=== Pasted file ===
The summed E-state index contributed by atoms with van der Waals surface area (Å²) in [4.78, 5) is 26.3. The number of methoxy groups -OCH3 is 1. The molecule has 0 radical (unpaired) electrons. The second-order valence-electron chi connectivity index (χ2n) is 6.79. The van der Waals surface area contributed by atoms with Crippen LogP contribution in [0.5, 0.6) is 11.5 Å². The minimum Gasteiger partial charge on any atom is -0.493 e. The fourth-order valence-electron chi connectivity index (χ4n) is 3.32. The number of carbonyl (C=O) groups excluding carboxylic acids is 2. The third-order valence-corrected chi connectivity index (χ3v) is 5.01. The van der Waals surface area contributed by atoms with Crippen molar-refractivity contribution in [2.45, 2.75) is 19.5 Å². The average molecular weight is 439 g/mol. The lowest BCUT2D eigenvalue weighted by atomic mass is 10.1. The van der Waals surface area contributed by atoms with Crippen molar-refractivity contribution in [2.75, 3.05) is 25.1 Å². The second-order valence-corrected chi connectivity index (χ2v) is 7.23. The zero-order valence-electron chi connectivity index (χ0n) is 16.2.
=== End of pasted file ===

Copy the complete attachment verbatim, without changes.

The summed E-state index contributed by atoms with van der Waals surface area (Å²) in [4.78, 5) is 26.3. The number of methoxy groups -OCH3 is 1. The molecule has 0 radical (unpaired) electrons. The second-order valence-electron chi connectivity index (χ2n) is 6.79. The van der Waals surface area contributed by atoms with Crippen LogP contribution in [0.5, 0.6) is 11.5 Å². The minimum Gasteiger partial charge on any atom is -0.493 e. The fourth-order valence-electron chi connectivity index (χ4n) is 3.32. The number of carbonyl (C=O) groups excluding carboxylic acids is 2. The third-order valence-corrected chi connectivity index (χ3v) is 5.01. The van der Waals surface area contributed by atoms with Crippen molar-refractivity contribution in [2.45, 2.75) is 19.5 Å². The average molecular weight is 439 g/mol. The lowest BCUT2D eigenvalue weighted by atomic mass is 10.1. The van der Waals surface area contributed by atoms with Crippen molar-refractivity contribution in [2.75, 3.05) is 25.1 Å². The second-order valence-corrected chi connectivity index (χ2v) is 7.23. The zero-order valence-electron chi connectivity index (χ0n) is 16.2.